Understanding ERC-20 Permit and Associated Risks

5 min read

Learn how the ERC-20 permit cuts token transfer costs but facilitates phishing attempts.

The traditional process of transferring ERC-20 tokens has presented several challenges like the requirement of ETH for paying gas fees. Additionally, the standard token transfer process involves a rigorous procedure, adding complexity, increasing transaction fees, and delaying interactions with dApps.

EIP-2612 (ERC-20 permit) has been established as a standard for performing gasless token transfers, thereby eliminating the need for users to hold ETH for gas. However, it has opened a new avenue for malicious actors to gain access to users' tokens through sophisticated phishing schemes.

This blog aims to delve into the intricacies of EIP-2612, explaining how it works and the risks associated with the permit function.

Understanding EIP-2612#

EIP-2612 introduces a feature called "permit" for ERC-20 tokens. This lets users approve token transactions without making a separate blockchain transaction each time. It uses off-chain signatures, meaning you can give permission away from the blockchain while still keeping it secure. This makes handling ERC-20 tokens easier and cheaper.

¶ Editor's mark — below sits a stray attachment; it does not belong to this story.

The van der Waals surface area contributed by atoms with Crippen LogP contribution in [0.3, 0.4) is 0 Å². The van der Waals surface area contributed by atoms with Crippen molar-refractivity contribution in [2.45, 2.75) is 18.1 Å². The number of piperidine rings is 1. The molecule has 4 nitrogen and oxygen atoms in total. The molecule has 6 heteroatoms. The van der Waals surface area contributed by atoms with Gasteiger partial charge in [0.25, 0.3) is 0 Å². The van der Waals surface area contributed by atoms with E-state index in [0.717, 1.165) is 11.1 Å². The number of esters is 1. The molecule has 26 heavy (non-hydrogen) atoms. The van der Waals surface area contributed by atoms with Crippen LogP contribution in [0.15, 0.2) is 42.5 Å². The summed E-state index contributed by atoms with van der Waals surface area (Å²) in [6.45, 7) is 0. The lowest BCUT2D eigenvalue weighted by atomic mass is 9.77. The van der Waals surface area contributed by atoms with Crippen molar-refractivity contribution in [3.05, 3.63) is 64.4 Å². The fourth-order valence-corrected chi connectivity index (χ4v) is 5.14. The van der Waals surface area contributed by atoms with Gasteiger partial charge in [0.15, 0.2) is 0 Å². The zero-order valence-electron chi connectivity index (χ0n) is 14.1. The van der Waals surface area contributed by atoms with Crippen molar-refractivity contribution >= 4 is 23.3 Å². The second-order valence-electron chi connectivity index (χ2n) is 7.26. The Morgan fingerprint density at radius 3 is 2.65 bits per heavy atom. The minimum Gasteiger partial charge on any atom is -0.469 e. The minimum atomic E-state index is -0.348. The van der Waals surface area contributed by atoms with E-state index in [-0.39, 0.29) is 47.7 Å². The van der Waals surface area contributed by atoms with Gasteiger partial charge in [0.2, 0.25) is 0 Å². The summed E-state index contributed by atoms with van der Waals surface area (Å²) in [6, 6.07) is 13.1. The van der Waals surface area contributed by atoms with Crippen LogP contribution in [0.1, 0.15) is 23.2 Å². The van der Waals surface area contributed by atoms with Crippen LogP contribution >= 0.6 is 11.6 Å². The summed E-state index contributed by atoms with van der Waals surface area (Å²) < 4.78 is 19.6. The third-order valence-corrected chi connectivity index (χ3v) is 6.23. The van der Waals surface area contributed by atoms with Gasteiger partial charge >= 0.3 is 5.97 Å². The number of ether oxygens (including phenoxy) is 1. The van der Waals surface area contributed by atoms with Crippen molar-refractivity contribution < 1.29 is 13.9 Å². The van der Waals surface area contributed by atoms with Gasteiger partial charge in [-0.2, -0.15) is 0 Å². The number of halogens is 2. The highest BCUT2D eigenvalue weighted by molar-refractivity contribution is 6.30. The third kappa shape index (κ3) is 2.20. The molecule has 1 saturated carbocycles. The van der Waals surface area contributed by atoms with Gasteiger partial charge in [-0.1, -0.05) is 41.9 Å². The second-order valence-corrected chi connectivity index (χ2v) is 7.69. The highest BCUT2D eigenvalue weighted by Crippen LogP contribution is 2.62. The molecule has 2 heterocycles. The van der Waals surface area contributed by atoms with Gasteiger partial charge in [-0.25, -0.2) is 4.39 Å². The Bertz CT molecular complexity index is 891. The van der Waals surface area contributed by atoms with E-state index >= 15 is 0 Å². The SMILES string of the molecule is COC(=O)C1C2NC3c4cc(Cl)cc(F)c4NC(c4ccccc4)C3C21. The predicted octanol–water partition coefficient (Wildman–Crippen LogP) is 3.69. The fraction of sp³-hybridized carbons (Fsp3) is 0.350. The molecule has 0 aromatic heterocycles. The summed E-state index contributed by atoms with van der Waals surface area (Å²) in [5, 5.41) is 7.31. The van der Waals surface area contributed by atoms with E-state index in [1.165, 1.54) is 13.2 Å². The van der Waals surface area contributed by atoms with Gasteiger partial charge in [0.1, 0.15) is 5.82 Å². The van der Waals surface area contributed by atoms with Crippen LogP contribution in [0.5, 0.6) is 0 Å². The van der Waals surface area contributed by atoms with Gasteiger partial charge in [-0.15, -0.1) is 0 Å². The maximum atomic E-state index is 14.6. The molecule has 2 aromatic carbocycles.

The permit function lets a token owner sign a message off the blockchain that allows someone else to move a set amount of tokens from the owner's account. This signature, which is done off the blockchain, includes all the details like how much, to whom, and how long the permission lasts. It makes sure the transaction is safe and clear.

Traditionally, ERC-20 token transfers to a contract require a two-step process:

Approval: The token holder submits a transaction to the token contract, calling the approve function to allow a specific contract (the spender) to transfer up to a certain amount of tokens on their behalf. This transaction incurs gas fees and must be confirmed on the blockchain before proceeding.

Transfer: Once the approval is confirmed, the spender can initiate the transfer of tokens by calling the ‘transferFrom’ function, which moves the approved amount of tokens from the holder's account to another account, as specified by the spender.

EIP-2612 streamlines this into a single-step process by using the permit function. Instead of executing an on-chain transaction for approval, the token holder signs an off-chain message that approves the spender to transfer a specific amount of tokens. The spender or a third party can then submit this signature directly to the contract in a single transaction that also executes the transfer.

The introduction of the permit function has several advantages:

  • Reduced Gas Costs: By eliminating the need for an on-chain approval transaction, users save on gas fees, making token transfers more cost-effective.
  • Improved User Experience: The process becomes faster and more straightforward, enhancing usability, especially for users unfamiliar with the complexities of blockchain transactions.